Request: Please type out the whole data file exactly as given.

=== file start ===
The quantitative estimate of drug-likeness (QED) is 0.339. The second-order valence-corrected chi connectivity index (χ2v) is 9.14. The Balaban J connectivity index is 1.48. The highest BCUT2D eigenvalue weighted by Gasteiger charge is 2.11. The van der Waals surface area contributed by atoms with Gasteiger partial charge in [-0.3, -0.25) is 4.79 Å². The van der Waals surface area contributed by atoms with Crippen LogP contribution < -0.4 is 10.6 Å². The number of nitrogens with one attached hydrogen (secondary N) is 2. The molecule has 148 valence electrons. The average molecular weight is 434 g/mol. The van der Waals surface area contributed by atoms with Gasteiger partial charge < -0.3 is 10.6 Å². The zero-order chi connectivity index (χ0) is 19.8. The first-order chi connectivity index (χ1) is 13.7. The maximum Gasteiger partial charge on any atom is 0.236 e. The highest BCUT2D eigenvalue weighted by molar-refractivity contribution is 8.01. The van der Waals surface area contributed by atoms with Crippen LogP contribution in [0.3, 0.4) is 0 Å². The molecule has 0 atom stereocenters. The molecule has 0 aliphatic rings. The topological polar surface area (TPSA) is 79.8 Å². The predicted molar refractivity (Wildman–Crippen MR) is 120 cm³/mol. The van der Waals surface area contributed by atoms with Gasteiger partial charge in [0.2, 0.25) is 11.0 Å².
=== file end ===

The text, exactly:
The quantitative estimate of drug-likeness (QED) is 0.339. The second-order valence-corrected chi connectivity index (χ2v) is 9.14. The Balaban J connectivity index is 1.48. The highest BCUT2D eigenvalue weighted by Gasteiger charge is 2.11. The van der Waals surface area contributed by atoms with Gasteiger partial charge in [-0.3, -0.25) is 4.79 Å². The van der Waals surface area contributed by atoms with Crippen LogP contribution < -0.4 is 10.6 Å². The number of nitrogens with one attached hydrogen (secondary N) is 2. The molecule has 148 valence electrons. The average molecular weight is 434 g/mol. The van der Waals surface area contributed by atoms with Gasteiger partial charge < -0.3 is 10.6 Å². The zero-order chi connectivity index (χ0) is 19.8. The first-order chi connectivity index (χ1) is 13.7. The maximum Gasteiger partial charge on any atom is 0.236 e. The highest BCUT2D eigenvalue weighted by molar-refractivity contribution is 8.01. The van der Waals surface area contributed by atoms with Crippen LogP contribution in [0.3, 0.4) is 0 Å². The molecule has 0 atom stereocenters. The molecule has 0 aliphatic rings. The topological polar surface area (TPSA) is 79.8 Å². The predicted molar refractivity (Wildman–Crippen MR) is 120 cm³/mol. The van der Waals surface area contributed by atoms with Gasteiger partial charge in [0.2, 0.25) is 11.0 Å².